We know for many railway suppliers and contractors that audit day can be a tense affair for employees. Hours of preparation go into ensuring the day runs smoothly, but there can be a sense of trepidation about what conclusions the auditor will deliver once the day is done.

As a reminder, the role of an auditor in RISQS is to ensure that railway suppliers and contractors meet the necessary safety, quality, and competence criteria to work within the rail industry.

Auditors will verify the evidence provided by suppliers and contractors to demonstrate their compliance with RISQS requirements. This evidence could include documentation, records, and procedures.

At the conclusion of the audit, suppliers may receive recommendations and/or guidance on areas where they can improve their processes, or they may be required to address non-compliances to meet RISQS standards.

For those who pass with a clean bill of health, there is a natural relief that their business practices are fit for purpose (for now), while for those suppliers who receive major non-conformances, this can lead to much disruption and consternation.

Therefore, in this blog, we wanted to delve a little deeper into the role of an auditor by asking for their observations about the role they undertake and how the supplier/auditor relationship can best flourish to keep the railway safe for everyone.

How do auditors view their role?

We asked our auditors what they saw felt their purpose was, and this sentiment was unanimously agreed by all:

It’s quite simple really, we just want to make sure you’re compliant to the RISQS protocols and standards, and you’re keeping your employees safe.’

Keeping the railway safe means every worker can go home at their end of the shift without injury and not to fear about their safety the following day. This includes fatigue, which if not managed correctly, means that risks to both the employee and others are increased, whether they are onsite or driving home, for example. 

So, when it comes to arriving at the supplier, we wanted to hear from the auditors themselves about how they approach the audit.

“Metaphorically speaking, we can see the fingers are crossed and you’re hoping everything goes well. Our team of auditors will always be hopeful for a positive outcome against the RISQS protocol too, but irrespective of the outcome, we believe the audit findings provide an opportunity for businesses to learn and improve their practices, so we reduce the risks being imported into the railway infrastructure.”

It’s important to note that the auditor isn’t there to assess a supplier’s business practice against anything other than the RISQS protocols. It’s therefore imperative that preparation for an audit is measured against the protocol and not against any other standards or qualifications the business may already hold.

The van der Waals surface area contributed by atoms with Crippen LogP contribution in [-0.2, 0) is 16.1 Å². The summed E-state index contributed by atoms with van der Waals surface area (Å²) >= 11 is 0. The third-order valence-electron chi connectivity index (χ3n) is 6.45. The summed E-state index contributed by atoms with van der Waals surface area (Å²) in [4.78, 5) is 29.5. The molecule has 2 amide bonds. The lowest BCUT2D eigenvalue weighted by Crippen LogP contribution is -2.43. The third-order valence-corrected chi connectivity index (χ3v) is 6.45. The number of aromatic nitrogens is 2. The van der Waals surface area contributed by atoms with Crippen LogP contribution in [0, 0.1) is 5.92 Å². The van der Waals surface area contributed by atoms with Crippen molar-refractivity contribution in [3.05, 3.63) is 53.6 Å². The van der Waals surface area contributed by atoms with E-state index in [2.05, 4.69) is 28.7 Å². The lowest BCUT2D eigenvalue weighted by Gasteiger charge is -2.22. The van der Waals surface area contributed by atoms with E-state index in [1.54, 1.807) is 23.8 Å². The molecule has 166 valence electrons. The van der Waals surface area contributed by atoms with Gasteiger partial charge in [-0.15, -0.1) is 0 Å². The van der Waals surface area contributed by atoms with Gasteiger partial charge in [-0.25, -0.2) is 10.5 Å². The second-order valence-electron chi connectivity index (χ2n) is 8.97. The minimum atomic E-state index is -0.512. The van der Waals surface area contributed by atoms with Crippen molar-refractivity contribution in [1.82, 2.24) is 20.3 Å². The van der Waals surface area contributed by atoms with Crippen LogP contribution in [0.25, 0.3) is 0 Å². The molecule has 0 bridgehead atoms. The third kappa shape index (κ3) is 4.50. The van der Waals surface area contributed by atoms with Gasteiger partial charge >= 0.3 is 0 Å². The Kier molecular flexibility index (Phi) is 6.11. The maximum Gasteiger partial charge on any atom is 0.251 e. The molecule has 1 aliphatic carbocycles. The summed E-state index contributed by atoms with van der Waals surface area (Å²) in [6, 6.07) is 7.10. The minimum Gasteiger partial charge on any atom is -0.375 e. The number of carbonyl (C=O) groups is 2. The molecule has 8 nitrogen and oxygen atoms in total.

How is feedback received?

It was quite surprising for us to hear the difference in reaction between an ‘observation’ and a ‘minor non-conformance’.

Our auditors agreed that stating there was an observation made to improve a business process was received more favourably than a minor non-conformance.

“We find suppliers are happy with an observation because it’s an improvement. But if it’s a minor non-conformance, then they try to understand what the rationale behind it is.” 

We understand this could be because a minor can be viewed in a negative context and that, if corrective action isn’t taken, it could lead to a major non-conformance.

Indeed, our team were at pains to point out they understood how suppliers may feel apprehensive due to the disruption a minor or major non-conformance could have on their business.
In these situations, it’s important for the auditor to be given the time to fully explain the potential risk the non-conformance represents. This provides context for the supplier that can be used to adjust their business practices to ensure compliance.

“Our job is to explain the rationale for our decision. For example, we will say based on X protocol, this is what we need, and you have provided this evidence, so therefore this is marked as observation/minor non-conformance/major non-conformance as required.

What we find is the overall business culture, which stems from the top, determines how the feedback is initially received and then to what extent follow-up actions are taken.”

It’s important for readers to note that auditors are following a specific criterion which doesn’t lend itself to subjective decision-making. They can only go by the evidence they have been provided with. As much as our auditors were at pains to state they wanted to work with the supplier, it is very much the supplier’s responsibility to ensure they take on board feedback from the auditor’s report.

What happens the following year?

Our July 2023 webinar, ‘Staying compliant in a changing world’—part of our RISQS Webinar Series—discussed what it means to be compliant all year round, rather than just when it comes to the audit itself.

The auditing team are aware that most companies will try to close out minor non-conformances in time for the next audit. However, we know that change occurs within businesses too, whether it’s organisational changes or employee turnover, and that could mean those observations or minors aren’t acted upon.

That said, businesses may not have the same auditor from a previous year. This means suppliers need to go through the same process again, which is to provide evidence as required by the auditor to ensure they are meeting the required protocol or standard. Therefore, if those actions weren’t closed from a previous audit, they have the potential to turn into major non-conformances.

If you have any questions about your upcoming audit, please email the RISQS team at info@risqs.org